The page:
Sponsor Message:
Aviation Technical / Operations Forum
My Starred Topics | Profile | New Topic | Forum Index | Help | Search 
Altitude Of 39000 Ft  
User currently offlineSNBru From Belgium, joined Feb 2005, 168 posts, RR: 0
Posted (8 years 9 months 3 weeks 5 days 15 hours ago) and read 8858 times:

My last SN flight was a BRU-TLV flight with an A319. The onboard route information screen informed us that we were flying at 39.000 ft. This is the highest altitude I ever noticed on a flight I guess.

My question: what is the maximum altitude for normal operated commercial flights and isn't an altitude of 39.000 very high compared to the average 33.000 ft?
How is the optimal altitude defined?

Thanks

34 replies: All unread, showing first 25:
 
User currently offlineZSOFN From United Kingdom, joined Jun 2005, 1412 posts, RR: 6
Reply 1, posted (8 years 9 months 3 weeks 5 days 13 hours ago) and read 8838 times:

39K is actually quite normal. EZY routinely fly their 73Gs (not been on their A319s yet) at 38/39k. Older a/c like F100s, DC9s etc may fly at closer to FL310/330 etc but it's quite normal for A32Xs/73Gs to fly higher.

User currently onlineTripleDelta From Croatia, joined Jul 2004, 1115 posts, RR: 7
Reply 2, posted (8 years 9 months 3 weeks 5 days 11 hours ago) and read 8797 times:
AIRLINERS.NET CREW
PHOTO SCREENER

Even during warm weather, when aircraft performance is generally reduced due to the lower air density, some airliners fly high, even on relatively short hops. ZAG - CDG is about 1h 50 mins and the OU A319 I was going with to CDG for the Paris Air Show topped out at FL380. Coming back to ZAG, a completely full A320 got up to FL390.


No plane, no gain.
User currently offlineJetlagged From United Kingdom, joined Jan 2005, 2543 posts, RR: 25
Reply 3, posted (8 years 9 months 3 weeks 5 days 11 hours ago) and read 8788 times:

Nothing to do with the age of the aircraft. I once flew in an ancient B720 at FL390. Fokker 100s and DC-9s are capable of operating at FL390 too. Most twin jets will have the excess thrust to climb to high levels quickly, while four engined "heavies" on long flights are initially weight limited, so might start cruising at FL310, then step climb to FL350 or higher as the fuel burns off.


The glass isn't half empty, or half full, it's twice as big as it needs to be.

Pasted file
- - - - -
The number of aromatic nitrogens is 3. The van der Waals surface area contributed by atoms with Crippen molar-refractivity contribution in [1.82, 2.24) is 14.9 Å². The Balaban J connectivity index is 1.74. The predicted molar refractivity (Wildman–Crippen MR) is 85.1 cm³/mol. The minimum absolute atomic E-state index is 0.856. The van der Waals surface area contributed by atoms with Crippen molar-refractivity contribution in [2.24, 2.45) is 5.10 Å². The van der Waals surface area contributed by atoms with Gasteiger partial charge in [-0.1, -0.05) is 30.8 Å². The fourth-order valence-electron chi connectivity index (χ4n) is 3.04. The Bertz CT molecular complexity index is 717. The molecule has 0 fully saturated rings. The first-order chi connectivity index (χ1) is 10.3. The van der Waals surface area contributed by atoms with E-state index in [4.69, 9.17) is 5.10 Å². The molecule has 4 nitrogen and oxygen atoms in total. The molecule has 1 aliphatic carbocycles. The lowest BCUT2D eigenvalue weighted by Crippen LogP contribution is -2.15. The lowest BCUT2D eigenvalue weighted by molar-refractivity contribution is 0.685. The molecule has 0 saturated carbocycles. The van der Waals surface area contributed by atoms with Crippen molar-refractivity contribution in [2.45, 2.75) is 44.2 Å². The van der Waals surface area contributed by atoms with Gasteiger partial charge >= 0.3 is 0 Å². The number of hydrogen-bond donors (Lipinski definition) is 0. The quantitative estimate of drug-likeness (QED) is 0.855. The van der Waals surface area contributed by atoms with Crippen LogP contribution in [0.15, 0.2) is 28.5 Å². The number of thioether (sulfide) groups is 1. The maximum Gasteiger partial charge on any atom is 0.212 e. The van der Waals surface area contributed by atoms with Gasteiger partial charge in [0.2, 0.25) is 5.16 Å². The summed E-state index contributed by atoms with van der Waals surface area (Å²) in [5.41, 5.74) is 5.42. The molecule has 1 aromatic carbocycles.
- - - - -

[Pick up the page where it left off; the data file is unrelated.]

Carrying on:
User currently offlineSlamClick From United States of America, joined Nov 2003, 10062 posts, RR: 68
Reply 4, posted (8 years 9 months 3 weeks 5 days 11 hours ago) and read 8780 times:

Quoting Jetlagged (Reply 3):
and DC-9s are capable of operating at FL390 too.

The "ten series" was only certificated up to 350.

It is not just a performance issue. It is pressure differential, and time required to get back down below a certain altitude in the event of loss of cabin pressure.

Where performance is a factor is well illustrated by the B-727-200. The 200s with dash-seven engines don't have the oomph to push you up very high. Those with dash fifteen or dash seventeen engines will happily drive you right on up to where the wings won't support it anymore. The flight speed envelope gets quite narrow up at very high altitudes for many older planes. Even the 737-700 has enough thrust to get you up where the high speed and low speed limits are only a few knots apart.



Happiness is not seeing another trite Ste. Maarten photo all week long.
User currently offlineStarlionblue From Greenland, joined Feb 2004, 16991 posts, RR: 67
Reply 5, posted (8 years 9 months 3 weeks 5 days 9 hours ago) and read 8727 times:

Quoting SlamClick (Reply 4):
The flight speed envelope gets quite narrow up at very high altitudes for many older planes. Even the 737-700 has enough thrust to get you up where the high speed and low speed limits are only a few knots apart.

The well known "coffin corner". For the TR-2 (formerly known as U-2) it's only 10 knots from overspeed to stall speed, and the plane has no autothrottle. Whoooo...



"There are no stupid questions, but there are a lot of inquisitive idiots."
User currently offlineJetlagged From United Kingdom, joined Jan 2005, 2543 posts, RR: 25
Reply 6, posted (8 years 9 months 3 weeks 5 days 7 hours ago) and read 8699 times:

Quoting SlamClick (Reply 4):
The flight speed envelope gets quite narrow up at very high altitudes for many older planes.

Not just an older aircraft "feature". Supercritical wings can be just as badly affected.

Quoting Starlionblue (Reply 5):
The well known "coffin corner". For the TR-2 (formerly known as U-2) it's only 10 knots from overspeed to stall speed, and the plane has no autothrottle. Whoooo...

I think you mean the TR-1. As I understand it, "coffin corner" is where the mach buffet and stall buffet speeds coincide. At that point you have nowhere to go. In contrast, the 0.3g buffet limits of an airliner are the manoeuvring limits. Exceeding them does not mean you will fall out of the sky, unless you are turning significantly at the time. 0.3g equates to about a 40 degree banked turn.



The glass isn't half empty, or half full, it's twice as big as it needs to be.